Borlotti beans are one of the staples of our diet in my house in Calabria, so it’s about time we talked more about them, don’t you think?
Borlotti beans are also known as cranberry beans or French horticultural beans and are some of the cutest darn beans around if you ask me.
Don’t get too excited about how festive they look, though, as that color goes away with cooking. They eventually turn brown.
What do they taste like? I’m not a bean expert or anything, but to me, borlotti beans taste most like what those of us who enjoy baked beans are used to having. They’re meatier than your average white cannellini bean, aren’t at all sweet, and hold up *extremely* well with tomatoes in particular. I speak from experience (we’ll get to that in a minute).
Here you can find borlotti in all kinds of ways–dried, fresh, jarred, canned. If you get the dried version, you’re going to have to soak them overnight before using them.
And they’re good for you! They’re high in protein (23.03g in 100g dried) and fiber (24.7 g). See more nutritional information at (where else?!) Borlotti.com.
So now I’m sure you’re wondering what to do with these loverlies. Well, they’re great in just about any type of dish from soups and stews to cold salads, so I do encourage you to use your imagination.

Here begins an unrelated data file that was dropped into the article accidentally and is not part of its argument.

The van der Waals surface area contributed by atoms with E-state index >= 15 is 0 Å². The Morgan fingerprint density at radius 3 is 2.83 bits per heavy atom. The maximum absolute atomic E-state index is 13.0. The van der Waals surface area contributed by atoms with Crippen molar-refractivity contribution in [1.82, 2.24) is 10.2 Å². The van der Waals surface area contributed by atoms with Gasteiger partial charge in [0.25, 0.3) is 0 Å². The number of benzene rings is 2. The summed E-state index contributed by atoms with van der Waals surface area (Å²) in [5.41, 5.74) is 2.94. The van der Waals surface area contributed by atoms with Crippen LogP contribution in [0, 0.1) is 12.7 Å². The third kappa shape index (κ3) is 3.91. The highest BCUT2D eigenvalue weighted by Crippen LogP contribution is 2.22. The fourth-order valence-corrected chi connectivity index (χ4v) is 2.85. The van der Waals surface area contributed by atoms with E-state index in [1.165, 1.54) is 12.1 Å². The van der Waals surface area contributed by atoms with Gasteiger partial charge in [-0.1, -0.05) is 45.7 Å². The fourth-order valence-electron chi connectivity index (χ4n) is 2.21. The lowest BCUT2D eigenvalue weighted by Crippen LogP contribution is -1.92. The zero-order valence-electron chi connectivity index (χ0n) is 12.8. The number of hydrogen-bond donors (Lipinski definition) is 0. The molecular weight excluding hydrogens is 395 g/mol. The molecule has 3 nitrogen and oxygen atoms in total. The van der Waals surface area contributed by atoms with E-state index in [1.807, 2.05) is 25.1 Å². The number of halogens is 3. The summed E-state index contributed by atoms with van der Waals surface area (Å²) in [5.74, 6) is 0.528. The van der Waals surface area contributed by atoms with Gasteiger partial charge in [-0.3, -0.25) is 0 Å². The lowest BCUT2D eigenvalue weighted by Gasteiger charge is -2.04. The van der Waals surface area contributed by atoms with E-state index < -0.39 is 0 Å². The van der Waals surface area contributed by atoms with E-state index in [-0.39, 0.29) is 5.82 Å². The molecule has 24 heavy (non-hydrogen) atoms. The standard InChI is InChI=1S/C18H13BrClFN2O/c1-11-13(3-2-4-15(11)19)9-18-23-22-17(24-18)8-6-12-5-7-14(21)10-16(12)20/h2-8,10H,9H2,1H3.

For some guidance, though, I posted a recipe a very long time ago, my very first recipe ever posted in fact, so you may have missed it:
We eat this literally once a week here throughout the winter, so it comes *highly* recommended.
For some other ideas on what to do with borlotti, check out what some of my blog friends have shared:
- Barbecue Baked Beans with Bacon at Sara’s Ms Adventures in Italy
- Braised Borlotti Beans with Red Peppers, Parsley, and Berbere Spice at Ilva’s Lucullian Delights
- Cowboy Beans with Smoked Sausage at Jenn’s The Leftover Queen
- Cranberry Beans, Kale, and Sausage Stew at The Passionate Palate
- Minestrone with Fresh Borlotti Beans and Farro at Susan’s Porcini Chronicles
What is your favorite bean dish, borlotti or not?